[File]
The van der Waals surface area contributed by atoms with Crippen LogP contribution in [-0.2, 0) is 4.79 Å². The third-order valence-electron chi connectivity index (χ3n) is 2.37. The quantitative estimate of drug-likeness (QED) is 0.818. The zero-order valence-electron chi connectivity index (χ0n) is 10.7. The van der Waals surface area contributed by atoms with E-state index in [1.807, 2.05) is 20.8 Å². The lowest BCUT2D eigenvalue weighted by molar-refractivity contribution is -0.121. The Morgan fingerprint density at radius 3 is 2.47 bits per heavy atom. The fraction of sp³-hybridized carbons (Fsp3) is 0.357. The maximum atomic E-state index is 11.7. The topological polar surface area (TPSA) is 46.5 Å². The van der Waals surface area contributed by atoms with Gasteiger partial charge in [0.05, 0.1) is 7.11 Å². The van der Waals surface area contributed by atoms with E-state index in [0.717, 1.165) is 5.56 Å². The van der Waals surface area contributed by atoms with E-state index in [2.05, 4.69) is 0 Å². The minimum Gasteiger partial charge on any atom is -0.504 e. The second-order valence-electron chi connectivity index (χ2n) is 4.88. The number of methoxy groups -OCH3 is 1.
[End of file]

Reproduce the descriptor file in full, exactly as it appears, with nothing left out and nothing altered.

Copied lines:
The van der Waals surface area contributed by atoms with Crippen LogP contribution in [-0.2, 0) is 4.79 Å². The third-order valence-electron chi connectivity index (χ3n) is 2.37. The quantitative estimate of drug-likeness (QED) is 0.818. The zero-order valence-electron chi connectivity index (χ0n) is 10.7. The van der Waals surface area contributed by atoms with E-state index in [1.807, 2.05) is 20.8 Å². The lowest BCUT2D eigenvalue weighted by molar-refractivity contribution is -0.121. The Morgan fingerprint density at radius 3 is 2.47 bits per heavy atom. The fraction of sp³-hybridized carbons (Fsp3) is 0.357. The maximum atomic E-state index is 11.7. The topological polar surface area (TPSA) is 46.5 Å². The van der Waals surface area contributed by atoms with Gasteiger partial charge in [0.05, 0.1) is 7.11 Å². The van der Waals surface area contributed by atoms with E-state index in [0.717, 1.165) is 5.56 Å². The van der Waals surface area contributed by atoms with E-state index in [2.05, 4.69) is 0 Å². The minimum Gasteiger partial charge on any atom is -0.504 e. The second-order valence-electron chi connectivity index (χ2n) is 4.88. The number of methoxy groups -OCH3 is 1.